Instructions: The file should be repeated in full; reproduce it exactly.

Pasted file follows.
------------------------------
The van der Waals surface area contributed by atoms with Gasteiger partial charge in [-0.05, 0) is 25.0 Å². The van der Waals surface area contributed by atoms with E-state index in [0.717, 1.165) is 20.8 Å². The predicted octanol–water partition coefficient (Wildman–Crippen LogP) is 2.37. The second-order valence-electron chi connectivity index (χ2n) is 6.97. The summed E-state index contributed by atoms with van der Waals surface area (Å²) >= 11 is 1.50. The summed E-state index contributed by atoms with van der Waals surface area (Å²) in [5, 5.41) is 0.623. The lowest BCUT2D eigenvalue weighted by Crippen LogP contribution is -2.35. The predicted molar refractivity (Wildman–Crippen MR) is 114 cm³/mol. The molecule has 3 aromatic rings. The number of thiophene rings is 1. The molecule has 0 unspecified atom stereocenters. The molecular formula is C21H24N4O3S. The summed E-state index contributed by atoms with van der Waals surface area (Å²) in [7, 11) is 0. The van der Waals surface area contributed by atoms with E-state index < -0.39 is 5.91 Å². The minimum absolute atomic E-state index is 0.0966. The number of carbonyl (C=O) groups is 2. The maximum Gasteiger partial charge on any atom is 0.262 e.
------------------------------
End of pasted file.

The van der Waals surface area contributed by atoms with Gasteiger partial charge in [-0.05, 0) is 25.0 Å². The van der Waals surface area contributed by atoms with E-state index in [0.717, 1.165) is 20.8 Å². The predicted octanol–water partition coefficient (Wildman–Crippen LogP) is 2.37. The second-order valence-electron chi connectivity index (χ2n) is 6.97. The summed E-state index contributed by atoms with van der Waals surface area (Å²) >= 11 is 1.50. The summed E-state index contributed by atoms with van der Waals surface area (Å²) in [5, 5.41) is 0.623. The lowest BCUT2D eigenvalue weighted by Crippen LogP contribution is -2.35. The predicted molar refractivity (Wildman–Crippen MR) is 114 cm³/mol. The molecule has 3 aromatic rings. The number of thiophene rings is 1. The molecule has 0 unspecified atom stereocenters. The molecular formula is C21H24N4O3S. The summed E-state index contributed by atoms with van der Waals surface area (Å²) in [7, 11) is 0. The van der Waals surface area contributed by atoms with E-state index < -0.39 is 5.91 Å². The minimum absolute atomic E-state index is 0.0966. The number of carbonyl (C=O) groups is 2. The maximum Gasteiger partial charge on any atom is 0.262 e.